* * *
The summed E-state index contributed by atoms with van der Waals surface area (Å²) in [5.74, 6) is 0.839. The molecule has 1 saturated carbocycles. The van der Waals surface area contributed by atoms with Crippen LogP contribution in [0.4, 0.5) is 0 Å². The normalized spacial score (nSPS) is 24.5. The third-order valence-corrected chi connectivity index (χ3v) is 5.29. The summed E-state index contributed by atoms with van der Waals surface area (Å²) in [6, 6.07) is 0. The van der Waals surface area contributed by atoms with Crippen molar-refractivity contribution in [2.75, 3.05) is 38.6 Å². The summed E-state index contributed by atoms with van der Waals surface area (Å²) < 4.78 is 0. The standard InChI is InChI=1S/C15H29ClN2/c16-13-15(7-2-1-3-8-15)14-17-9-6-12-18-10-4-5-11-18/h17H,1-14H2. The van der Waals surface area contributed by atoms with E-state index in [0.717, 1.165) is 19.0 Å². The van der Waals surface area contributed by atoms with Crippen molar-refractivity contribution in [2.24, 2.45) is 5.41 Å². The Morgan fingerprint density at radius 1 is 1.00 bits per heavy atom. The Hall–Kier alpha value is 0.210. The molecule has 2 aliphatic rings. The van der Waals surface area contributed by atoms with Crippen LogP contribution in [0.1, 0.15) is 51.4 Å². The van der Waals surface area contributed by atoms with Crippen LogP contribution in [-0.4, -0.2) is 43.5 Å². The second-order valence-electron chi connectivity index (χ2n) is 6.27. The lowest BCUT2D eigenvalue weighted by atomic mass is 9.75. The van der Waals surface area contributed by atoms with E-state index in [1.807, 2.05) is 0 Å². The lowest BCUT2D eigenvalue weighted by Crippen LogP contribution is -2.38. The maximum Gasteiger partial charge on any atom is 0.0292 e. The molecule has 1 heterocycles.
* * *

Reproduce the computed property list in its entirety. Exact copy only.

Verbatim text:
The summed E-state index contributed by atoms with van der Waals surface area (Å²) in [5.74, 6) is 0.839. The molecule has 1 saturated carbocycles. The van der Waals surface area contributed by atoms with Crippen LogP contribution in [0.4, 0.5) is 0 Å². The normalized spacial score (nSPS) is 24.5. The third-order valence-corrected chi connectivity index (χ3v) is 5.29. The summed E-state index contributed by atoms with van der Waals surface area (Å²) in [6, 6.07) is 0. The van der Waals surface area contributed by atoms with Crippen molar-refractivity contribution in [2.75, 3.05) is 38.6 Å². The summed E-state index contributed by atoms with van der Waals surface area (Å²) < 4.78 is 0. The standard InChI is InChI=1S/C15H29ClN2/c16-13-15(7-2-1-3-8-15)14-17-9-6-12-18-10-4-5-11-18/h17H,1-14H2. The van der Waals surface area contributed by atoms with E-state index in [0.717, 1.165) is 19.0 Å². The van der Waals surface area contributed by atoms with Crippen molar-refractivity contribution in [2.24, 2.45) is 5.41 Å². The Morgan fingerprint density at radius 1 is 1.00 bits per heavy atom. The Hall–Kier alpha value is 0.210. The molecule has 2 aliphatic rings. The van der Waals surface area contributed by atoms with Crippen LogP contribution in [0.1, 0.15) is 51.4 Å². The van der Waals surface area contributed by atoms with Crippen LogP contribution in [-0.4, -0.2) is 43.5 Å². The second-order valence-electron chi connectivity index (χ2n) is 6.27. The lowest BCUT2D eigenvalue weighted by atomic mass is 9.75. The van der Waals surface area contributed by atoms with E-state index in [1.807, 2.05) is 0 Å². The lowest BCUT2D eigenvalue weighted by Crippen LogP contribution is -2.38. The maximum Gasteiger partial charge on any atom is 0.0292 e. The molecule has 1 heterocycles.